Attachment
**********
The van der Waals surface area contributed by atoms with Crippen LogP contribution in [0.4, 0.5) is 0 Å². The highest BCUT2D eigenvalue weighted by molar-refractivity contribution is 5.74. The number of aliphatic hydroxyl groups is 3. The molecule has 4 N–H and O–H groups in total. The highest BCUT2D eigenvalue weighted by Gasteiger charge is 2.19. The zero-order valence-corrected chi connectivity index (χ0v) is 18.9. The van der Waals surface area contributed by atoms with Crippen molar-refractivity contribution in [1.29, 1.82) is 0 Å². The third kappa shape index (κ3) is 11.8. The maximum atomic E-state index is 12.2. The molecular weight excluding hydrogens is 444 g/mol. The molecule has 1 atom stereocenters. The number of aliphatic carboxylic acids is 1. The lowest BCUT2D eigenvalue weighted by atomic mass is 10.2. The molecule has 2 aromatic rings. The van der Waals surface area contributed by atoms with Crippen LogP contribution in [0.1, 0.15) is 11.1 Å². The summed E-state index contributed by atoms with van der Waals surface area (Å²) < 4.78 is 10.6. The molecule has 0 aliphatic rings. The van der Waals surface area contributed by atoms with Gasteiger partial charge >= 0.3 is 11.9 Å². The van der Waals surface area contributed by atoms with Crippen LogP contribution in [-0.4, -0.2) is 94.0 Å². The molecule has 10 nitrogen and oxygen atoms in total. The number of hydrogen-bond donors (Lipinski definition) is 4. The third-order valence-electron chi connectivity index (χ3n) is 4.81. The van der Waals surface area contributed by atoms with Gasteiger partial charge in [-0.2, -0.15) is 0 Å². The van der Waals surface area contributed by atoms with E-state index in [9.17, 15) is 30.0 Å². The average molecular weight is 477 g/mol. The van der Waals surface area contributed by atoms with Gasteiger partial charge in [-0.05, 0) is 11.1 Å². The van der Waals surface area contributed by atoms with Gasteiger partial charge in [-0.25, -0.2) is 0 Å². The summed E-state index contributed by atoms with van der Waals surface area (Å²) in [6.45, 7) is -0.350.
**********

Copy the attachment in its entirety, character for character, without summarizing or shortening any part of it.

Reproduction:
The van der Waals surface area contributed by atoms with Crippen LogP contribution in [0.4, 0.5) is 0 Å². The highest BCUT2D eigenvalue weighted by molar-refractivity contribution is 5.74. The number of aliphatic hydroxyl groups is 3. The molecule has 4 N–H and O–H groups in total. The highest BCUT2D eigenvalue weighted by Gasteiger charge is 2.19. The zero-order valence-corrected chi connectivity index (χ0v) is 18.9. The van der Waals surface area contributed by atoms with Crippen molar-refractivity contribution in [1.29, 1.82) is 0 Å². The third kappa shape index (κ3) is 11.8. The maximum atomic E-state index is 12.2. The molecular weight excluding hydrogens is 444 g/mol. The molecule has 1 atom stereocenters. The number of aliphatic carboxylic acids is 1. The lowest BCUT2D eigenvalue weighted by atomic mass is 10.2. The molecule has 2 aromatic rings. The van der Waals surface area contributed by atoms with Crippen LogP contribution in [0.1, 0.15) is 11.1 Å². The summed E-state index contributed by atoms with van der Waals surface area (Å²) < 4.78 is 10.6. The molecule has 0 aliphatic rings. The van der Waals surface area contributed by atoms with Gasteiger partial charge >= 0.3 is 11.9 Å². The van der Waals surface area contributed by atoms with Crippen LogP contribution in [-0.4, -0.2) is 94.0 Å². The molecule has 10 nitrogen and oxygen atoms in total. The number of hydrogen-bond donors (Lipinski definition) is 4. The third-order valence-electron chi connectivity index (χ3n) is 4.81. The van der Waals surface area contributed by atoms with Gasteiger partial charge in [-0.2, -0.15) is 0 Å². The van der Waals surface area contributed by atoms with E-state index in [9.17, 15) is 30.0 Å². The average molecular weight is 477 g/mol. The van der Waals surface area contributed by atoms with Gasteiger partial charge in [-0.05, 0) is 11.1 Å². The van der Waals surface area contributed by atoms with Gasteiger partial charge in [-0.25, -0.2) is 0 Å². The summed E-state index contributed by atoms with van der Waals surface area (Å²) in [6.45, 7) is -0.350.